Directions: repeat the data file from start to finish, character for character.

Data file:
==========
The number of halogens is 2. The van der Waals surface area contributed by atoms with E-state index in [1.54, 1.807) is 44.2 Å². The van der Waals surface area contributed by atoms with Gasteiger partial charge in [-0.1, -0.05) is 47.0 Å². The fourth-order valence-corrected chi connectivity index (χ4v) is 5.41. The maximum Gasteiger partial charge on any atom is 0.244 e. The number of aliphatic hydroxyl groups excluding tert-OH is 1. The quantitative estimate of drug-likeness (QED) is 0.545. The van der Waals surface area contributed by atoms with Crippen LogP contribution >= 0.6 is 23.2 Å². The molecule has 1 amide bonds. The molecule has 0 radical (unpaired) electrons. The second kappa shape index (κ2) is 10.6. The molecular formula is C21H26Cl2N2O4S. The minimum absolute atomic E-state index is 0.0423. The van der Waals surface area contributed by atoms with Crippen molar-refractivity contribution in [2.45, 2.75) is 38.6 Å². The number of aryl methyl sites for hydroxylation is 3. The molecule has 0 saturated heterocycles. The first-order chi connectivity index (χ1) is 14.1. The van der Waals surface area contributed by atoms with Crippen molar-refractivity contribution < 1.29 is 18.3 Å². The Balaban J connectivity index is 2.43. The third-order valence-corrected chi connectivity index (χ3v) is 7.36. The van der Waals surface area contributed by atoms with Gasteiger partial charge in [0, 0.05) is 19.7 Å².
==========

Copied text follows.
The number of halogens is 2. The van der Waals surface area contributed by atoms with E-state index in [1.54, 1.807) is 44.2 Å². The van der Waals surface area contributed by atoms with Gasteiger partial charge in [-0.1, -0.05) is 47.0 Å². The fourth-order valence-corrected chi connectivity index (χ4v) is 5.41. The maximum Gasteiger partial charge on any atom is 0.244 e. The number of aliphatic hydroxyl groups excluding tert-OH is 1. The quantitative estimate of drug-likeness (QED) is 0.545. The van der Waals surface area contributed by atoms with Crippen LogP contribution >= 0.6 is 23.2 Å². The molecule has 1 amide bonds. The molecule has 0 radical (unpaired) electrons. The second kappa shape index (κ2) is 10.6. The molecular formula is C21H26Cl2N2O4S. The minimum absolute atomic E-state index is 0.0423. The van der Waals surface area contributed by atoms with Crippen molar-refractivity contribution in [2.45, 2.75) is 38.6 Å². The number of aryl methyl sites for hydroxylation is 3. The molecule has 0 saturated heterocycles. The first-order chi connectivity index (χ1) is 14.1. The van der Waals surface area contributed by atoms with Crippen molar-refractivity contribution < 1.29 is 18.3 Å². The Balaban J connectivity index is 2.43. The third-order valence-corrected chi connectivity index (χ3v) is 7.36. The van der Waals surface area contributed by atoms with Gasteiger partial charge in [0, 0.05) is 19.7 Å².